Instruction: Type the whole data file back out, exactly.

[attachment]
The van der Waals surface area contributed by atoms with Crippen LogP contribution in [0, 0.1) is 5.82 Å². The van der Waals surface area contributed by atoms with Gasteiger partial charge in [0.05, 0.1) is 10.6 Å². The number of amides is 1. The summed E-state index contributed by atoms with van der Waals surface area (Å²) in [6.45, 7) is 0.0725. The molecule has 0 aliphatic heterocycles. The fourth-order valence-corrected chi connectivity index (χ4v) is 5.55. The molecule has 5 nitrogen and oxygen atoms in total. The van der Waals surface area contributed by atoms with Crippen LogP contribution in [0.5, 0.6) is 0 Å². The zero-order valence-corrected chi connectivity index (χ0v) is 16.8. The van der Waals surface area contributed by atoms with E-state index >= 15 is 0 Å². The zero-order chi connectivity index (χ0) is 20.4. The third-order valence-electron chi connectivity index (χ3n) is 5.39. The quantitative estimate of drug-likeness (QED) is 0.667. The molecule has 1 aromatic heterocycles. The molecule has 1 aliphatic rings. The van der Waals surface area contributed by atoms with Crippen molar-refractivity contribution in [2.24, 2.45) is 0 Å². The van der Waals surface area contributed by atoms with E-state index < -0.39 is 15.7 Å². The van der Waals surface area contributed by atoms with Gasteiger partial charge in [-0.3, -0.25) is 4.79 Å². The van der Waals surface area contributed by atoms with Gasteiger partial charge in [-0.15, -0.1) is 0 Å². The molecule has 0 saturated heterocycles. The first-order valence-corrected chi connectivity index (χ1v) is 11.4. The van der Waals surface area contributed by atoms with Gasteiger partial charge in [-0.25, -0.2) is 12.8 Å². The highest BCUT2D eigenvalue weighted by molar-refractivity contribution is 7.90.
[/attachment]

The van der Waals surface area contributed by atoms with Crippen LogP contribution in [0, 0.1) is 5.82 Å². The van der Waals surface area contributed by atoms with Gasteiger partial charge in [0.05, 0.1) is 10.6 Å². The number of amides is 1. The summed E-state index contributed by atoms with van der Waals surface area (Å²) in [6.45, 7) is 0.0725. The molecule has 0 aliphatic heterocycles. The fourth-order valence-corrected chi connectivity index (χ4v) is 5.55. The molecule has 5 nitrogen and oxygen atoms in total. The van der Waals surface area contributed by atoms with Crippen LogP contribution in [0.5, 0.6) is 0 Å². The zero-order valence-corrected chi connectivity index (χ0v) is 16.8. The van der Waals surface area contributed by atoms with E-state index >= 15 is 0 Å². The zero-order chi connectivity index (χ0) is 20.4. The third-order valence-electron chi connectivity index (χ3n) is 5.39. The quantitative estimate of drug-likeness (QED) is 0.667. The molecule has 1 aromatic heterocycles. The molecule has 1 aliphatic rings. The van der Waals surface area contributed by atoms with Crippen molar-refractivity contribution in [2.24, 2.45) is 0 Å². The van der Waals surface area contributed by atoms with E-state index < -0.39 is 15.7 Å². The van der Waals surface area contributed by atoms with Gasteiger partial charge in [-0.3, -0.25) is 4.79 Å². The van der Waals surface area contributed by atoms with Gasteiger partial charge in [-0.15, -0.1) is 0 Å². The molecule has 0 saturated heterocycles. The first-order valence-corrected chi connectivity index (χ1v) is 11.4. The van der Waals surface area contributed by atoms with Gasteiger partial charge in [-0.25, -0.2) is 12.8 Å². The highest BCUT2D eigenvalue weighted by molar-refractivity contribution is 7.90.